October 15, 2015

Currently Reading

Filed under: books, Christianity, reviews — Tags: , , , , , — paulthinkingoutloud @ 10:29 am

I have books stashed all over; in the living room, by the bedside table, and at the workplace* that I access not for review purposes, but just casually reading them for their input. Sometimes I reach the half-way mark and consider doing a review after all; you never know. With these I’m almost at the middle page, though these two books could not be more different.

The Key to Everything - Matt KellerMatt Keller — The Key to Everything: Unlocking the Life You Dream of Living (Thomas Nelson, September 2015)

This would fall into the Leadership genre as Keller is both a Florida pastor and a leadership consultant. The theme is teachability and he looks at things that impede it, the nature of it, and the art of maintaining it; using examples from his own experience and principles taken from the story of Saul (the OT king) and Saul (the NT Paul) and Solomon (the OT wise guy.) Is teachability truly the key to everything? In the intro, even Keller admits the title is a bit overreaching.

There’s some good stuff here for pastors as well as husbands/dads, but the primary target reader is probably someone in business. If you’d like to know more, try this review.

So far there’s been some repetition, and I wish that (like Kyle Idleman) the rather humorous footnotes had been bottom-of-page instead of end-of-chapter; and the content is — as it is in all leadership books — aimed at those who are driven to success. If you like John Maxwell**, who is frequently quoted, you’ll like this.

Accidental Saints - Nadia Bolz-WeberNadia Bolz-Weber — Accidental Saints: Finding God in All The Wrong People (Convergence, September, 2015)

A year-and-a-half after the autobiographical Pastrix (which we reviewed here), the tattooed, sometimes foul-mouthed, Lutheran pastor from Denver is back, this time with what could be described more as a collection of essays; many of which revolve around the various people who make up the weird that is House For All Sinners and Saints (aka HFASS; say it out loud, you know you want to) and people she encounters in the course of her unlikely vocation as professional clergy.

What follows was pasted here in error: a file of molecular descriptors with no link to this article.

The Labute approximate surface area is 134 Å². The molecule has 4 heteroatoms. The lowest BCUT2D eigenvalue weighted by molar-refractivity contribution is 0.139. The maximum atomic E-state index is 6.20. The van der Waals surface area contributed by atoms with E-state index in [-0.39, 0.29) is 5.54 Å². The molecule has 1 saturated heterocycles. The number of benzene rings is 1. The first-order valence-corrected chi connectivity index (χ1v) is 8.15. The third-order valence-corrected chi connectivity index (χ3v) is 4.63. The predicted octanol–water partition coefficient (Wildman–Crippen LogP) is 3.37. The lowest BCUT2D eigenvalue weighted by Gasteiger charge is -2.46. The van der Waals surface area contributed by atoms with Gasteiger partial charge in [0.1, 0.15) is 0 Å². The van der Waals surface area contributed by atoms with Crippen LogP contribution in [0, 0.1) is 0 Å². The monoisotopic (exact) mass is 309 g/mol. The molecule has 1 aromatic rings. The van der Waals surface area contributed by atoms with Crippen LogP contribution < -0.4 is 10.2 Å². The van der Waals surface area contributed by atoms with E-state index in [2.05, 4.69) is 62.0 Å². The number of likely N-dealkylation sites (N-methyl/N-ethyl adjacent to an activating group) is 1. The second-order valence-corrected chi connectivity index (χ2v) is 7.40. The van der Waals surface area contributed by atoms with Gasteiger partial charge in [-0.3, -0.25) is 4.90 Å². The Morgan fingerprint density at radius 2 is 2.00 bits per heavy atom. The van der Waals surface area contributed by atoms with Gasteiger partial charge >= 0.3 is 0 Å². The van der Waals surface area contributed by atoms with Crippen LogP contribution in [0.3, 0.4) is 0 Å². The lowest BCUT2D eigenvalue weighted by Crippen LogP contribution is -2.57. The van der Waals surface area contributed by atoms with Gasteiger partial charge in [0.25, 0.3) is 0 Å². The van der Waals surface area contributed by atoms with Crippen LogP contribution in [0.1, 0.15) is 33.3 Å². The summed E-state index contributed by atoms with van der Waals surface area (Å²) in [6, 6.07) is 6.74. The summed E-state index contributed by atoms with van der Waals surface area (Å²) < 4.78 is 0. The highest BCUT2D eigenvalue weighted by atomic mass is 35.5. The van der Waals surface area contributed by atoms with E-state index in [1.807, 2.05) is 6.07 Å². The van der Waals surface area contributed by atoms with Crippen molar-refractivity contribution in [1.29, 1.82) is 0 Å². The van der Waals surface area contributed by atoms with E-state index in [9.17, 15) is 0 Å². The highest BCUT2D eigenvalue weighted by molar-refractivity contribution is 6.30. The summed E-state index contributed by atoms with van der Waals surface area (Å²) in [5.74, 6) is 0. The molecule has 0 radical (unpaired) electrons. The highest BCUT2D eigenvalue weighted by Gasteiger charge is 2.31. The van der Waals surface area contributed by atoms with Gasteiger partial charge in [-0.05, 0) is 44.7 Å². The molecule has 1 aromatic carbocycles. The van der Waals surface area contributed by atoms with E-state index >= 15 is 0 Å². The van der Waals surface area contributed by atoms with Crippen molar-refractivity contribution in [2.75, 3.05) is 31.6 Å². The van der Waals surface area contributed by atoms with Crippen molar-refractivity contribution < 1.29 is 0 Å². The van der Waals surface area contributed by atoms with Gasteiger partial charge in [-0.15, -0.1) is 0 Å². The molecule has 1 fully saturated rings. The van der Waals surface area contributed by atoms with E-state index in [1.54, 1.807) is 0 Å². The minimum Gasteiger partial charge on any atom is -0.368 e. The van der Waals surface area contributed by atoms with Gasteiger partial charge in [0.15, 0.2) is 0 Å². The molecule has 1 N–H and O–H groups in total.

Most people reading this will struggle getting past the language (i.e. occasional F-bombs and S-bombs)*** yet my thinking on this is the same as what my wife and I conclude each time we listen to a new sermon podcast from her church; namely that underneath all the tats Nadia’s theology is quite sound; quite orthodox. Some of the chapters, like the one where as a young Church of Christ girl she visits the home of a very Marian Catholic family, are actually quite heart-warming.

For reasons that escape me, Random House, Hachette and Simon and Schuster insist on releasing their religious books, published under the imprints Waterbrook (and Convergence which this one is), Faithwords and Howard Books, in first-edition hardcovers. Even Canada doesn’t catch an “international paperback edition” break as it does with Christian publishers Baker, Thomas Nelson, Zondervan, etc. There’s always a paperback down the road, but I think a book like this one, published in a popular trade edition, could seize its momentum and draw in a greater number of readers.****

Nadia may never make a list of favorite authors, but she’s definitely one of my favorite people.


Like I said, the two books could not be more different, but I am enjoying them both.

*But not the bathroom. This is, in my opinion an abuse of books. You’re there for a specific purpose and you want to get in and get out quickly. To paraphrase Proverbs 25:17, ‘Do not spend too much time on thy neighbor’s toilet, lest you get caught up reading the magazines there.’ (Actually, that’s a big stretch from the original text.)

**I’m not a J.M. fan myself, but I’d rather be effective than successful. Nonetheless, there appears to be a strong market for this genre of writing, and there are a number of leadership-related blogs listed in the right margin here at Thinking Out Loud.

***I’m more concerned about the H-word: hate. I think that in past decades we’ve placed too much emphasis on particular lexical elements (like the f-word), and not enough on the content of what people are actually saying. (But don’t expect me to use that word in full here anytime soon.)

****I have always marveled at, even the midst of recession, the American insistence on first-edition hardcovers. England, Australia, New Zealand and other such places always get the paperbacks from Day One. As someone in the business, I never miss an opportunity to rant on this.